Compared with 13 market-based cities ranging from Hyderabad to Paris, residents of the planned cities were on average more likely to live further from the CBD than in unplanned urban centres. The magnitude of this distance was also significant. For example, Brasilia is of a comparable size to Budapest, but the average resident in the Brazilian city was likely to live three times further from the CBD than their European counterparts.
On the same basis, distances from the CBD were 80% farther in Johannesburg compared to similarly sized London. Moscow, meanwhile, is two-thirds the size of Paris, but the average resident was likely to live 5% farther away from the CBD than their Parisian counterpart. Controlling for factors like the shape and size of differing cities, Bertaud found populations of the three planned urban areas were significantly more like to be dispersed than in market-based centres. Furthermore high population densities did not reduce dispersion.
This has real world implications. The higher the dispersion, the longer transport networks have to be to move people to work and back. This increases energy use and air pollution. Bertaud notes this is an economic cost that is seldom factored into the analysis when urban design regulations are being considered.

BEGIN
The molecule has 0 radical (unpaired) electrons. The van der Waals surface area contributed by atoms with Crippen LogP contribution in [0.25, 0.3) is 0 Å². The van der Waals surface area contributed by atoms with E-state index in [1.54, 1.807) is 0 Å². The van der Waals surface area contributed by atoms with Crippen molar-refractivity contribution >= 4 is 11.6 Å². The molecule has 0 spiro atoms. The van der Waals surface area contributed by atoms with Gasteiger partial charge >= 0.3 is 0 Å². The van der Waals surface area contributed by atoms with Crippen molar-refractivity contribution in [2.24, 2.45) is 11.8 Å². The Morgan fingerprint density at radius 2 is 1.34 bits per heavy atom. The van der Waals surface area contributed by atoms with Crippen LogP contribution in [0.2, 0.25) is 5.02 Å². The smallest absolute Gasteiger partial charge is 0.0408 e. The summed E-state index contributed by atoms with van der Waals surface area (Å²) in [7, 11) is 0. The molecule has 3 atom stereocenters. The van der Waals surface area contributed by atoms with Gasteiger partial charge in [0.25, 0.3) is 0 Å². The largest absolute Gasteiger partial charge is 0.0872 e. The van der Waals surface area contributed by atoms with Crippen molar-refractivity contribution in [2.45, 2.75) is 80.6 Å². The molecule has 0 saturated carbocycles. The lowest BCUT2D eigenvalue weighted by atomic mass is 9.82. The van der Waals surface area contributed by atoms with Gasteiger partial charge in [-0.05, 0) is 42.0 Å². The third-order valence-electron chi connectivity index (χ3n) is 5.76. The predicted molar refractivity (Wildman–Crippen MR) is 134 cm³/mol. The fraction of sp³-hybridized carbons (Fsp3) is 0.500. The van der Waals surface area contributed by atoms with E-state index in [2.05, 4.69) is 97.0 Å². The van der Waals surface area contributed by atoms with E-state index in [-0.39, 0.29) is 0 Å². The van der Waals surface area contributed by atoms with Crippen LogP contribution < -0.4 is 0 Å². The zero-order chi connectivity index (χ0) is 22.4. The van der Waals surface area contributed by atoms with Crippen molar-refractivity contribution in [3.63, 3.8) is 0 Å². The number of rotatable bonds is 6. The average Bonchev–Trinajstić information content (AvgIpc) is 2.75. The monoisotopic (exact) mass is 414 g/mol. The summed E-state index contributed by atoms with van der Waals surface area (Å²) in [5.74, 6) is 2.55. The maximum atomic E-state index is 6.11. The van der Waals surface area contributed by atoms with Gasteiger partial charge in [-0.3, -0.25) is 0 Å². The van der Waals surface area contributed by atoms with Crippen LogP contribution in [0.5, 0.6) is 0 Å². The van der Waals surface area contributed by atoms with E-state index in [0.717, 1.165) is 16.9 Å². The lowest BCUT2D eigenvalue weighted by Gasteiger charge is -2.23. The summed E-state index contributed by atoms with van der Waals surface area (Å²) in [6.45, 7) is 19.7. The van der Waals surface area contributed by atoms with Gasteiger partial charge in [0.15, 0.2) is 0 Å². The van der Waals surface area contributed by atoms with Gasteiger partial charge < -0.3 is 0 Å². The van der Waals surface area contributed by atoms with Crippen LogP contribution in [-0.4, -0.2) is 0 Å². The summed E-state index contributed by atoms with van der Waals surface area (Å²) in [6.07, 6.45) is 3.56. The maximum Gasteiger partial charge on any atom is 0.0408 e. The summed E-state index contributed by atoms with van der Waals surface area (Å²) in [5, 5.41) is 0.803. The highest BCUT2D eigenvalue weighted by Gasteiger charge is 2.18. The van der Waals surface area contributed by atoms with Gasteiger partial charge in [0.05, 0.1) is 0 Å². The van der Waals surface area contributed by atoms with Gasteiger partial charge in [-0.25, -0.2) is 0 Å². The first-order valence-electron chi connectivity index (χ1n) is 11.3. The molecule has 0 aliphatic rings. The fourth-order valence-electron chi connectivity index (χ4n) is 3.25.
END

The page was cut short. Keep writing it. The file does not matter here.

Those quick to dismiss central design as a relic of the past should note that Bertaud found similar dispersion effects in Portland, a paragon of compact city planning (albeit to a lesser degree). This was largely due to the imposition of an urban development boundary, which pushed up the costs of land. Thus residents who were price sensitive, as well as those who did not want to live in high densities developments, were pushed to the edges of the city. As a result population densities 30km from the Portland CBD were as high as those 8km from city centre. The effect, Bertaud notes, has been to “increase the accessibility of suburban shopping malls at the expense of the relative accessibility of the CBD. This is not the outcome that the planners intended”.
The points raised in this paper are worth considering, especially in places like Auckland. The city maintained an urban growth boundary line for decades, which has only been partially relaxed in recent years. Furthermore, long-standing height restrictions, especially near the CBD, have prevented land markets from operating efficiently. Based on the paper, the city should be highly cautious of any measure that is likely to constrain the market functions of a city.
This is not to say that there is no place for urban designers as distinct from regulators. But Bertaud argues that their interventions should be limited to individual projects, so that the market can sort the ideas that work from those that don’t. Urban planners, likewise, should restrict their work to delineating between private and public spaces. The rest, should be left to the market to determine whether to build up, out, or both. It would make for better and more liveable cities that work.
Jason Krupp is a Research Fellow at The New Zealand Initiative. This is the NZ Initiative’s weekly column for interest.co.nz.